Four school bus operators from four states find common ground in dealing with driver shortage, tapping into the benefits of GPS and video cameras, and assessing fuel options. For the most part, they’re sticking with diesel for now, but one is seeing success with an electric bus.
The Propane Research & Education Council unveils a video that highlights autogas growth in the school transportation market.
The School District of Holmen’s six Blue Bird Vision propane buses have saved about $12,000 in fuel and maintenance costs over the 2017-18 school year.
Following a 2016 flood that devastated the state, East Baton Rouge Parish Schools saw a chance to replace its damaged diesel buses while shifting to a propane fleet.
The partners have reportedly deployed more than 16,000 propane, CNG, and gasoline-powered school buses since 2012.
Over 40 school districts in Southern California will soon each receive up to 15 CNG and propane school buses to replace pre-1994 diesel school buses.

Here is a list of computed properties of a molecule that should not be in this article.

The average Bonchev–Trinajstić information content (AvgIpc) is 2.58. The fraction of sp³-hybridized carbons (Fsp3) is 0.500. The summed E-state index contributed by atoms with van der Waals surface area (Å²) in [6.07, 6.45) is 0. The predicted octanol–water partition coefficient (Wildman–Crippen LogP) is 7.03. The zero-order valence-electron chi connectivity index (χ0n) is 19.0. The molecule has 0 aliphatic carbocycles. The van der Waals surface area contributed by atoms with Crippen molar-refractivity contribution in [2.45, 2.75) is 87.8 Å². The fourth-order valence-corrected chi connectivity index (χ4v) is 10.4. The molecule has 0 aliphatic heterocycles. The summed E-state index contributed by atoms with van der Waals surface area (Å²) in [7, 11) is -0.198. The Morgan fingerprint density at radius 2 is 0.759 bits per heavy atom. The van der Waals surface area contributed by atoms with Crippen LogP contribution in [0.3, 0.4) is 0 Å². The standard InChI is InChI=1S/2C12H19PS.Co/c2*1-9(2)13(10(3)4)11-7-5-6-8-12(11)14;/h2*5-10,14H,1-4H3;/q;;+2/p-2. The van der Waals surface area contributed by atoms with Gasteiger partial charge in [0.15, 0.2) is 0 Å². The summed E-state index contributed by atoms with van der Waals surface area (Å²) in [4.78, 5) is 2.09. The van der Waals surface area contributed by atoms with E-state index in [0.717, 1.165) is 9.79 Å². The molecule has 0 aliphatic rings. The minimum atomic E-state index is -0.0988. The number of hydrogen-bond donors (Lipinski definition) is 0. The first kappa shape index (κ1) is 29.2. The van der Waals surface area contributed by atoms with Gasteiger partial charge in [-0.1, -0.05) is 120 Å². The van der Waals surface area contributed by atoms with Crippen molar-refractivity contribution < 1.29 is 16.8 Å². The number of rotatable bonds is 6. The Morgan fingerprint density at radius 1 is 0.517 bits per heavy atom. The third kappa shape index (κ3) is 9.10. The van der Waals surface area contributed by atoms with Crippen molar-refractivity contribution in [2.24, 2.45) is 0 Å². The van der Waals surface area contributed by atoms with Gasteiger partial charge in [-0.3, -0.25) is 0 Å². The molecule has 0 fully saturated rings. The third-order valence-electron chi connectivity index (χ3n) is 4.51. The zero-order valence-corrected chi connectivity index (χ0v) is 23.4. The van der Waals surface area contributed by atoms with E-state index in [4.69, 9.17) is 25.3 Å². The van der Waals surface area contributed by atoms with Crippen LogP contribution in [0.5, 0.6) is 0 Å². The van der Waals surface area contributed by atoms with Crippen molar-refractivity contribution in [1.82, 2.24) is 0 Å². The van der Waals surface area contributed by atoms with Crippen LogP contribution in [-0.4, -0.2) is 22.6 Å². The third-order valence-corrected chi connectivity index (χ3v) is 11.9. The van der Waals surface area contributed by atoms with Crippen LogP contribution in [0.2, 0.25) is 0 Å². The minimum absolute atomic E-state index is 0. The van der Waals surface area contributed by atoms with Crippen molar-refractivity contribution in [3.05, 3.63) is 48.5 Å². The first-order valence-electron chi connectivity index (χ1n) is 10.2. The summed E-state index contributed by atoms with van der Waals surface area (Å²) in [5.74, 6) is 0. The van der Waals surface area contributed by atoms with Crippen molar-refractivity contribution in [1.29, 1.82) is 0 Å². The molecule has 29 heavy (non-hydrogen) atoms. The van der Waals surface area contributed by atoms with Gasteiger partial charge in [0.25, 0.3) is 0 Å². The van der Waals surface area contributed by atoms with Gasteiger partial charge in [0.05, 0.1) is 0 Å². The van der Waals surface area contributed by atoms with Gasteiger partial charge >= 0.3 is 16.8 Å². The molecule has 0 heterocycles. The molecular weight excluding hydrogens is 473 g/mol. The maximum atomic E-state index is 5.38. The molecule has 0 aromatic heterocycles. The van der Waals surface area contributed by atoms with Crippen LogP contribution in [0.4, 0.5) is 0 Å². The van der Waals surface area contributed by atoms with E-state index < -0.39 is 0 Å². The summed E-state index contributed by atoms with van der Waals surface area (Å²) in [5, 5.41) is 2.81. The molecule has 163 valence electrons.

With a small fleet of 10 buses total, North Crawford School District has acquired three propane models over the past two years and plans to buy more.
The New York State Bus Distributors Association recommends including all viable clean-engine technologies in a replacement program.
The company, best known for its propane fuel systems, expands its alt-fuel portfolio with electric vehicles built on the Ford F-650 chassis.
The event comes as the state considers how to spend its $209 million share of VW mitigation funding.
Roush CleanTech is fielding inquiries about propane and other fuels in the new “Got Questions?” section of the School Bus Fleet site.
The Type A manufacturer plans to start delivering its new electric model by the end of September. President Steve Girardin also expects a boost for propane buses with VW settlement funding.
School buses powered by Roush CleanTech propane fuel systems with Ford 6.8L 2V and 3V engines are covered under the CARB HD-OBD certification.